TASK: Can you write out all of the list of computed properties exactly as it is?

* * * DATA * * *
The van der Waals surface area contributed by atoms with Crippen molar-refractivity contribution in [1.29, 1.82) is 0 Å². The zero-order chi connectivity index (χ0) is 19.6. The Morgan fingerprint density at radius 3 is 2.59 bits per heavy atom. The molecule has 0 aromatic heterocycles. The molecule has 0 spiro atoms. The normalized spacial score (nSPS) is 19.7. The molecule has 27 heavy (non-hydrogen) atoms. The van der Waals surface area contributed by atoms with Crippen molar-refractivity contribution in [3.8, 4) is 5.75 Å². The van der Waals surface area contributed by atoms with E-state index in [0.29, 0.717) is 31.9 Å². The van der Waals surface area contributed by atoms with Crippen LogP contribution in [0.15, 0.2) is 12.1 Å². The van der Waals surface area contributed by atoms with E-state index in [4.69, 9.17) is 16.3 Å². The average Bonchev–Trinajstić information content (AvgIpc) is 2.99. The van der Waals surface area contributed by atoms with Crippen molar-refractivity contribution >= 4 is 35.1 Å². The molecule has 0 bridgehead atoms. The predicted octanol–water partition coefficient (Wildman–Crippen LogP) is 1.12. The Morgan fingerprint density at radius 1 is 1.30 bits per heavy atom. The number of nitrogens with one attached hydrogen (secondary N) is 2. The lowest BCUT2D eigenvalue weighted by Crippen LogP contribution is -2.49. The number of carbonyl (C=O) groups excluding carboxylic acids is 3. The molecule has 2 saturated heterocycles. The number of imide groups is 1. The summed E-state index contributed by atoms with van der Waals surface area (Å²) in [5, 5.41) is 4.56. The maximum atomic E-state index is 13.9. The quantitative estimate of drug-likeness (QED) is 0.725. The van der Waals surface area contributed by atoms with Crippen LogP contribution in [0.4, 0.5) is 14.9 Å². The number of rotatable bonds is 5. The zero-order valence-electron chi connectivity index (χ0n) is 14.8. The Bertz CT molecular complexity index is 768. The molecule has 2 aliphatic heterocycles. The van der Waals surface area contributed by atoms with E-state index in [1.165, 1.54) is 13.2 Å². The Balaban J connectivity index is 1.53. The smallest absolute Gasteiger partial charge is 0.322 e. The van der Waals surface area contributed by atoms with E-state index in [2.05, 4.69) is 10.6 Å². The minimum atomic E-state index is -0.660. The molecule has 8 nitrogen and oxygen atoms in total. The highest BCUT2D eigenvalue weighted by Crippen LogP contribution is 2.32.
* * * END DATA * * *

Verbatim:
The van der Waals surface area contributed by atoms with Crippen molar-refractivity contribution in [1.29, 1.82) is 0 Å². The zero-order chi connectivity index (χ0) is 19.6. The Morgan fingerprint density at radius 3 is 2.59 bits per heavy atom. The molecule has 0 aromatic heterocycles. The molecule has 0 spiro atoms. The normalized spacial score (nSPS) is 19.7. The molecule has 27 heavy (non-hydrogen) atoms. The van der Waals surface area contributed by atoms with Crippen molar-refractivity contribution in [3.8, 4) is 5.75 Å². The van der Waals surface area contributed by atoms with E-state index in [0.29, 0.717) is 31.9 Å². The van der Waals surface area contributed by atoms with Crippen LogP contribution in [0.15, 0.2) is 12.1 Å². The van der Waals surface area contributed by atoms with E-state index in [4.69, 9.17) is 16.3 Å². The average Bonchev–Trinajstić information content (AvgIpc) is 2.99. The van der Waals surface area contributed by atoms with Crippen molar-refractivity contribution >= 4 is 35.1 Å². The molecule has 0 bridgehead atoms. The predicted octanol–water partition coefficient (Wildman–Crippen LogP) is 1.12. The Morgan fingerprint density at radius 1 is 1.30 bits per heavy atom. The number of nitrogens with one attached hydrogen (secondary N) is 2. The lowest BCUT2D eigenvalue weighted by Crippen LogP contribution is -2.49. The number of carbonyl (C=O) groups excluding carboxylic acids is 3. The molecule has 2 saturated heterocycles. The number of imide groups is 1. The summed E-state index contributed by atoms with van der Waals surface area (Å²) in [5, 5.41) is 4.56. The maximum atomic E-state index is 13.9. The quantitative estimate of drug-likeness (QED) is 0.725. The van der Waals surface area contributed by atoms with Crippen LogP contribution in [0.4, 0.5) is 14.9 Å². The number of rotatable bonds is 5. The zero-order valence-electron chi connectivity index (χ0n) is 14.8. The Bertz CT molecular complexity index is 768. The molecule has 2 aliphatic heterocycles. The van der Waals surface area contributed by atoms with E-state index in [1.165, 1.54) is 13.2 Å². The Balaban J connectivity index is 1.53. The smallest absolute Gasteiger partial charge is 0.322 e. The van der Waals surface area contributed by atoms with E-state index in [2.05, 4.69) is 10.6 Å². The minimum atomic E-state index is -0.660. The molecule has 8 nitrogen and oxygen atoms in total. The highest BCUT2D eigenvalue weighted by Crippen LogP contribution is 2.32.